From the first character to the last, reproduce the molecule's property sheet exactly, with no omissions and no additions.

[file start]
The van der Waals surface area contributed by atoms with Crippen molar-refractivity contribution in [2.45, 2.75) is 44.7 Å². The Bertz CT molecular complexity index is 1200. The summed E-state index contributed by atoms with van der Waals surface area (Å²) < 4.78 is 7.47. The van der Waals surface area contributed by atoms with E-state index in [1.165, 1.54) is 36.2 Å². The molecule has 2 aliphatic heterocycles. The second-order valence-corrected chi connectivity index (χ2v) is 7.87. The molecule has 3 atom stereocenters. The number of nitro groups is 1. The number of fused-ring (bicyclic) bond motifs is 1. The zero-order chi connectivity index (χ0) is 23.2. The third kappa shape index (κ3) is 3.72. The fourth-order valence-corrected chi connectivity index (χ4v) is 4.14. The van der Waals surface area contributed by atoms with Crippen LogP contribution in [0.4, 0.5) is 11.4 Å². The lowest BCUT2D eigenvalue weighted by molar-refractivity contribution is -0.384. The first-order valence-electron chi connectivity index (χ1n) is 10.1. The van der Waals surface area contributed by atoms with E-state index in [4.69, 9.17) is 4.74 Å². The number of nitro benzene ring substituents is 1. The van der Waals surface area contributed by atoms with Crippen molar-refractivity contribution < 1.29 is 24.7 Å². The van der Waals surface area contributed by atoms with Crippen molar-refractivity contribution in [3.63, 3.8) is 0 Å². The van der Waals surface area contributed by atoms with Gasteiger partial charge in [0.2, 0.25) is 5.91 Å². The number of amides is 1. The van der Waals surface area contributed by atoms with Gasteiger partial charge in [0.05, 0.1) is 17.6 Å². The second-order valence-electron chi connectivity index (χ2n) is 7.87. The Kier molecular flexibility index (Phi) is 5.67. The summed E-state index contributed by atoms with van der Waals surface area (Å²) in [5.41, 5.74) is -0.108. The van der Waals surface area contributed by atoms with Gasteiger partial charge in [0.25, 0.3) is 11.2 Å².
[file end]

The van der Waals surface area contributed by atoms with Crippen molar-refractivity contribution in [2.45, 2.75) is 44.7 Å². The Bertz CT molecular complexity index is 1200. The summed E-state index contributed by atoms with van der Waals surface area (Å²) < 4.78 is 7.47. The van der Waals surface area contributed by atoms with E-state index in [1.165, 1.54) is 36.2 Å². The molecule has 2 aliphatic heterocycles. The second-order valence-corrected chi connectivity index (χ2v) is 7.87. The molecule has 3 atom stereocenters. The number of nitro groups is 1. The number of fused-ring (bicyclic) bond motifs is 1. The zero-order chi connectivity index (χ0) is 23.2. The third kappa shape index (κ3) is 3.72. The fourth-order valence-corrected chi connectivity index (χ4v) is 4.14. The van der Waals surface area contributed by atoms with Crippen LogP contribution in [0.4, 0.5) is 11.4 Å². The lowest BCUT2D eigenvalue weighted by molar-refractivity contribution is -0.384. The first-order valence-electron chi connectivity index (χ1n) is 10.1. The van der Waals surface area contributed by atoms with E-state index in [4.69, 9.17) is 4.74 Å². The number of nitro benzene ring substituents is 1. The van der Waals surface area contributed by atoms with Crippen molar-refractivity contribution < 1.29 is 24.7 Å². The van der Waals surface area contributed by atoms with Crippen molar-refractivity contribution in [3.63, 3.8) is 0 Å². The van der Waals surface area contributed by atoms with Gasteiger partial charge in [0.2, 0.25) is 5.91 Å². The number of amides is 1. The van der Waals surface area contributed by atoms with Gasteiger partial charge in [0.05, 0.1) is 17.6 Å². The second-order valence-electron chi connectivity index (χ2n) is 7.87. The Kier molecular flexibility index (Phi) is 5.67. The summed E-state index contributed by atoms with van der Waals surface area (Å²) in [5.41, 5.74) is -0.108. The van der Waals surface area contributed by atoms with Gasteiger partial charge in [0.25, 0.3) is 11.2 Å².